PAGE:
Healthcare News & Insights

Study: Telehealth nearly doubled hospitals’ revenue

Adopting a telehealth program comes with a number of challenges for hospitals. But a recent study shows the impact those programs can have on a provider’s bottom line. 

96077341Researchers from the University of California Davis Children’s Hospital in Sacramento recently examined the billing information of 16 children’s hospitals that were using telemedicine. The study looked at data from July 2003 to December 2010, comparing records from before and after the telehealth programs were implemented.

The results, which were published in a recent issue of the journal Telemedicine and e-Health: Revenue for those hospitals nearly doubled after they started using telehealth.

On average, the hospitals were getting 143 patients transferred to them per year before adopting their telehealth programs. Afterward, that number climbed to 285.

As a result, the facilities’ average annual revenue climbed from $2.4 million to $4 million.

The researchers concluded that in a competitive market, offering telehealth options can help hospitals greatly expand their reach to more patients and increase their market share.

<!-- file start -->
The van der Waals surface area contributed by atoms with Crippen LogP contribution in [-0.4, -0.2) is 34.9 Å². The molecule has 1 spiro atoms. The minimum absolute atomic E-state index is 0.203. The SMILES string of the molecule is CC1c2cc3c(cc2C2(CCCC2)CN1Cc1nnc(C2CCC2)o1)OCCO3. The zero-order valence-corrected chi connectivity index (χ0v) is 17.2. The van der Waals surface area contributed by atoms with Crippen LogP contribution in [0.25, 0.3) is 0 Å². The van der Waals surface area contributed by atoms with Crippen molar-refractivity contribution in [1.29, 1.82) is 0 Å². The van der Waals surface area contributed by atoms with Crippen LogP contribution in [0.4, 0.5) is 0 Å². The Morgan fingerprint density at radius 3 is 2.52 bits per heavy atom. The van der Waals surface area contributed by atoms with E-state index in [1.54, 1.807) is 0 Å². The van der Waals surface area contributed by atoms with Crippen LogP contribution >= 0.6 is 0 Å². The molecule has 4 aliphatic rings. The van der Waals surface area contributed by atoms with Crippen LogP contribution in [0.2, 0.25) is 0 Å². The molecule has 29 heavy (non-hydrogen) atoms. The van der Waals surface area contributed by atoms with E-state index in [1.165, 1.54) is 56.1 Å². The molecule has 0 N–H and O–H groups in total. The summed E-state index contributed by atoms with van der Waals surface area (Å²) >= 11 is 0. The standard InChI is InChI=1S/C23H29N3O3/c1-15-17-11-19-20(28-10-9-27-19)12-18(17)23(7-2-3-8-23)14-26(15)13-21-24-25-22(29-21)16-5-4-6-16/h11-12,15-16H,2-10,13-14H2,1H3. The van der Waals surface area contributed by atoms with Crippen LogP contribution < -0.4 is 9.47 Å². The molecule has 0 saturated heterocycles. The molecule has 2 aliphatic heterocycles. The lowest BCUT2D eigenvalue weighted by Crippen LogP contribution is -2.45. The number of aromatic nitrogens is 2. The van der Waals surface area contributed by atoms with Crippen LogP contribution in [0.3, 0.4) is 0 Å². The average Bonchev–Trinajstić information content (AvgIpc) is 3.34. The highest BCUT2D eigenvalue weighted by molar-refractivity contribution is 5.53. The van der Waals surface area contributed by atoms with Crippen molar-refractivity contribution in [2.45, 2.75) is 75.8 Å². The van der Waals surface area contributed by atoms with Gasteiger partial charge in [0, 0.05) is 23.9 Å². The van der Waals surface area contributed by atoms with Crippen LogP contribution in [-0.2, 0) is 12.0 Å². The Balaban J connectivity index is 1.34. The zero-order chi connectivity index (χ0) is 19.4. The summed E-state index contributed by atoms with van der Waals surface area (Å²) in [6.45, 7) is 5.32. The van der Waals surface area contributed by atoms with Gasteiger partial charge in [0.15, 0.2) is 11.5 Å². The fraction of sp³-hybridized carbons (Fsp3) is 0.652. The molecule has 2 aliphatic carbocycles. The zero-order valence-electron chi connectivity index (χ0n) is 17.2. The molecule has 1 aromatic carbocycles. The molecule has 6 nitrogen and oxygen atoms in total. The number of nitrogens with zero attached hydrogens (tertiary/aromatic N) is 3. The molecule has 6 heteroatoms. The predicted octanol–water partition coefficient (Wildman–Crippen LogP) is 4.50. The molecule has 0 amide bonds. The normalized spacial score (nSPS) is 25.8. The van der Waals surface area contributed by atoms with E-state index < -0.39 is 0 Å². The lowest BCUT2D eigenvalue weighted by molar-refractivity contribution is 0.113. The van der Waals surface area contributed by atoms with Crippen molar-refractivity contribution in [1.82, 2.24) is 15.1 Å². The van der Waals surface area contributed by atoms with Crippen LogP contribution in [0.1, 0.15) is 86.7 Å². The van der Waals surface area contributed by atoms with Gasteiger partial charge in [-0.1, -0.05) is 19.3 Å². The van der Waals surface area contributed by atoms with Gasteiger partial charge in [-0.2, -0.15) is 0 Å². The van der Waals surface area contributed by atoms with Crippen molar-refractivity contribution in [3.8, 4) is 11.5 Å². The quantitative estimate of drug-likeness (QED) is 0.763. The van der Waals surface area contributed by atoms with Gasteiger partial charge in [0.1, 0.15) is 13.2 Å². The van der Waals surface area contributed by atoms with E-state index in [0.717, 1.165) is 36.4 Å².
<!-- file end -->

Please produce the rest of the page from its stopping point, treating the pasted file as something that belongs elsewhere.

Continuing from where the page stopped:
Keys for telehealth success

Many hospitals are catching on and turning to telehealth technology in greater numbers. From 2011 to 2012, adoption of remote monitoring tools grew 20%, according a study released earlier this year by Kalorama Information. In addition, researchers predicted the market will double in size between now and 2016.

Other recent reports have shown how successful telehealth programs can be when they’re implemented properly. Here are some of the lessons hospitals can learn from those success stories:

  • Doctors must still hold patients accountable for maintaining their health, and organizations should provide patients with real-time feedback on how their lifestyle choices affect their conditions.
  • Doctors can talk to patients about the program, which can help make patients more engaged in their own care.
  • When telehealth enrollment follows an in-person visit, organizations should enroll participants in the programs before they leave the hospital — that will make it clear that telemedicine is a part of the person’s on-going care.

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